Most Overlooked HOF Candidates 2012-2013

12 years 6 months ago #376 by Phillies Archivist
Here are the top candidates who I'd like to see get in the HOF in the next two years. whose accomplishments have been the most overlooked by their respective sport's Hall Of Fames. This list has a decidedly Philadelphia bent, as 3 of the 4 selections played for Philly teams.Basketall - Chet "The Jet" Walker: If Walker hadn't retired relatively earlt at 35 and hung around two or three more years to pad his stats,he'd have been in the Hall a long time ago. (Walker still scored 20 points per game from his Small Forward position in his final NBA year. As it was, in his 13 seasons Walker was a 7-Time All-Star and retired as the #10 all-time scorer to that point. That's 10th in scoring for all the players who played in the NBA's first 30 seasons (1946-1976). He was A chief cog in the 1966-67 Philadelphia 76ers team that ended the Boston Celtics run of eight consecutive NBA titles, a 76ers team that is widely considered the best of all-time. Retired since the mid-1970s - Make him a Senior Candidate Class Of 2013, if they haven't already designated him such for 2012. Career: Syracuse Nats 1962-63; Phila. 76ers 1963-69; Chicago Bulls 1969-75.Football - Maxie Baughan - One of the toughest linebackers ever - He made the Pro Bowl 9 times, including every year in the 1960s except 1962, even making it as a rookie in '60. Make him a Senior Candidate for the Class Of 2013 election. Had about 35 lifetime Interceptions also, so he was fast enough to cover backs coming out of the backfield and disrupt the opposition's short passing game. Phila. Eagles 1960-65, LA Rams 1966-71, Washington Redskins player-coach 1974. Baseball - The Veterans Committee portion of the Class Of 2013 will consist of players from MLB's earliest 19th Century origins all the way through 1946 and the start of Post-World War Two and Post-Integration baseball.My candidate: Lave Cross- Multipositional player - primarily a third baseman, but also with several hundred games as a catcher and outfielder. Hit .292 with 2645 base hits and over 300 stolen bases. 14 of his 21 years were with the Phillies, Phila. Athletics, and various other early Philadelphia teams. MLB career: 1887-1907.Hockey -The Hockey HOF no longer has Senior or Veterans Committee candidates. One of the best recent retirees, however, who hasn't gotten his HOF due yet is center Adam Oates. He was a solid goal scorer, but it was for his passing that he was best known. Led the league in Assists or finished in the top 3 many times. He could put a puck on the shooter's stick to set up a clutch goal blindfolded. He had a number of great years with the Detroit Red Wings and Boston Bruins among others.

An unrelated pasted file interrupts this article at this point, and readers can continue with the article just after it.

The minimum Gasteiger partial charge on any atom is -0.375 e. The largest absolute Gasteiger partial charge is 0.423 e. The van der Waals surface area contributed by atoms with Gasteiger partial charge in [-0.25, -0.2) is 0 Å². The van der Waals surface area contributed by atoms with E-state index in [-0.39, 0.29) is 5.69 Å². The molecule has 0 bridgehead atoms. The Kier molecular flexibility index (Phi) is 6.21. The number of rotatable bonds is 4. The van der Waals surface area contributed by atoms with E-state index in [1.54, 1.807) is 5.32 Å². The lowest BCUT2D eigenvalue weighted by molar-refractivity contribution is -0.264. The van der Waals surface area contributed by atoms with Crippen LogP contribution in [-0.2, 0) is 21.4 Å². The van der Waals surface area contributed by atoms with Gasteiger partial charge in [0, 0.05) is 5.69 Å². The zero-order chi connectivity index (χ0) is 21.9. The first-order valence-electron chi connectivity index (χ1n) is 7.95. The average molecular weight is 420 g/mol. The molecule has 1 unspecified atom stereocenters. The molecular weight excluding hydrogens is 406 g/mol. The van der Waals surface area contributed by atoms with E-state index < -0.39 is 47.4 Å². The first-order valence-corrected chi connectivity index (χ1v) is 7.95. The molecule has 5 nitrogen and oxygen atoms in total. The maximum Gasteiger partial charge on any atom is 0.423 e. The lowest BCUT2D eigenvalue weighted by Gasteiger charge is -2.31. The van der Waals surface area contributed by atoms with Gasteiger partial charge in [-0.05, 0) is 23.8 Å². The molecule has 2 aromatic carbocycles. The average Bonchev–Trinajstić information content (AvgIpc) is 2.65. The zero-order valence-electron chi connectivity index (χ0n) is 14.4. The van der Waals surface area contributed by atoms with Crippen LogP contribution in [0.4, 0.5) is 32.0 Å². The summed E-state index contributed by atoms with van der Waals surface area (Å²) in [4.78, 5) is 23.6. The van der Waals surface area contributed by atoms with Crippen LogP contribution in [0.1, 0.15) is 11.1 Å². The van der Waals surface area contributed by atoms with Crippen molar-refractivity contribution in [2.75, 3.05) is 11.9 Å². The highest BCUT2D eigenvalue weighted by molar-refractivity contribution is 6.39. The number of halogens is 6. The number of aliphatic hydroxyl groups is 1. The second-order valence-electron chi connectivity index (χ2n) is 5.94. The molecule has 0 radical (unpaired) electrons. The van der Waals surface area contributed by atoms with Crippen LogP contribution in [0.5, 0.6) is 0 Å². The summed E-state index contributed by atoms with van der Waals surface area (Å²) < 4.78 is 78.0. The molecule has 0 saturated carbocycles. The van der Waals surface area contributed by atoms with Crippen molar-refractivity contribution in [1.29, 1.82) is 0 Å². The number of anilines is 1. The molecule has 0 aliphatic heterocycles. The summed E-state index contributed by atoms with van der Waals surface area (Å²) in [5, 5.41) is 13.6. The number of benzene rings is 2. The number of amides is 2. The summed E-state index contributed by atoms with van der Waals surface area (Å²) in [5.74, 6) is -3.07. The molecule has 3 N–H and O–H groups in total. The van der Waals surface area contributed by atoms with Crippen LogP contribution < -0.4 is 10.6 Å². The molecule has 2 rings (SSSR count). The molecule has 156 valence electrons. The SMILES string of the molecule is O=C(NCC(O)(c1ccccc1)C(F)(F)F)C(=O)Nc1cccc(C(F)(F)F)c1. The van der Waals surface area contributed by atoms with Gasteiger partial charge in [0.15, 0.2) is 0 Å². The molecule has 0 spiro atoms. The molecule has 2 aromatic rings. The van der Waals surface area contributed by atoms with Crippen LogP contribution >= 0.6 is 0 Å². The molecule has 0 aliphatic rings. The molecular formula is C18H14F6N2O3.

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12 years 6 months ago #381 by Knuckles
Oates will get in. It's just a log jam right now. The Seniors have so many qualified candidates to look at. Baughan certainly is among them. Chet Walker is someone I'd really like to see make it. As for Lave Cross, I'd endorse him, but it's also a log jam from that era.

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12 years 6 months ago #383 by Darryl Tahirali